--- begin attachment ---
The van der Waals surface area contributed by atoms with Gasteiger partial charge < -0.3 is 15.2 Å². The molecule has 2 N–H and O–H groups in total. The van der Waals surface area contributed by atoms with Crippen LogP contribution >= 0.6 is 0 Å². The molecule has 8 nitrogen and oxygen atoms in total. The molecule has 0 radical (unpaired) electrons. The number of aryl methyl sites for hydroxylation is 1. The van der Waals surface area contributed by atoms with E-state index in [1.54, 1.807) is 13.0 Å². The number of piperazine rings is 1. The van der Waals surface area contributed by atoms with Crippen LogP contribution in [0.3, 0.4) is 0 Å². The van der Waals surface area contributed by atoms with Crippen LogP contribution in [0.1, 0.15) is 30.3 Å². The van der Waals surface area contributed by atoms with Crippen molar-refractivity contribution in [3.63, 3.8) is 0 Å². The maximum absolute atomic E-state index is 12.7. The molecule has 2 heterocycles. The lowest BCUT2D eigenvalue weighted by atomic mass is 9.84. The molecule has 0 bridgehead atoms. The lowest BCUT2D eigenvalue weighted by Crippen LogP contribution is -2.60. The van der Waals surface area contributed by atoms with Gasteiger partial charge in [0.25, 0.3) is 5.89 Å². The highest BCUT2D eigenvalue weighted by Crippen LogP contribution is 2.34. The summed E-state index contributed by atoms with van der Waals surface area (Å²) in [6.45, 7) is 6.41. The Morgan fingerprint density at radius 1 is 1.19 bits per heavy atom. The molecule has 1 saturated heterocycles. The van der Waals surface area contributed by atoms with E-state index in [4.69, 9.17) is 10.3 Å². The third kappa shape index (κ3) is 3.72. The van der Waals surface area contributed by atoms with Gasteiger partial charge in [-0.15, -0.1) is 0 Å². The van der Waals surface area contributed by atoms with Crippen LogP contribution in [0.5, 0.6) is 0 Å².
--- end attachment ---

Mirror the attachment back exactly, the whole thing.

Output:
The van der Waals surface area contributed by atoms with Gasteiger partial charge < -0.3 is 15.2 Å². The molecule has 2 N–H and O–H groups in total. The van der Waals surface area contributed by atoms with Crippen LogP contribution >= 0.6 is 0 Å². The molecule has 8 nitrogen and oxygen atoms in total. The molecule has 0 radical (unpaired) electrons. The number of aryl methyl sites for hydroxylation is 1. The van der Waals surface area contributed by atoms with E-state index in [1.54, 1.807) is 13.0 Å². The number of piperazine rings is 1. The van der Waals surface area contributed by atoms with Crippen LogP contribution in [0.3, 0.4) is 0 Å². The van der Waals surface area contributed by atoms with Crippen LogP contribution in [0.1, 0.15) is 30.3 Å². The van der Waals surface area contributed by atoms with Crippen molar-refractivity contribution in [3.63, 3.8) is 0 Å². The maximum absolute atomic E-state index is 12.7. The molecule has 2 heterocycles. The lowest BCUT2D eigenvalue weighted by atomic mass is 9.84. The molecule has 0 bridgehead atoms. The lowest BCUT2D eigenvalue weighted by Crippen LogP contribution is -2.60. The van der Waals surface area contributed by atoms with Gasteiger partial charge in [0.25, 0.3) is 5.89 Å². The highest BCUT2D eigenvalue weighted by Crippen LogP contribution is 2.34. The summed E-state index contributed by atoms with van der Waals surface area (Å²) in [6.45, 7) is 6.41. The Morgan fingerprint density at radius 1 is 1.19 bits per heavy atom. The molecule has 1 saturated heterocycles. The van der Waals surface area contributed by atoms with E-state index in [4.69, 9.17) is 10.3 Å². The third kappa shape index (κ3) is 3.72. The van der Waals surface area contributed by atoms with Gasteiger partial charge in [-0.15, -0.1) is 0 Å². The van der Waals surface area contributed by atoms with Crippen LogP contribution in [0.5, 0.6) is 0 Å².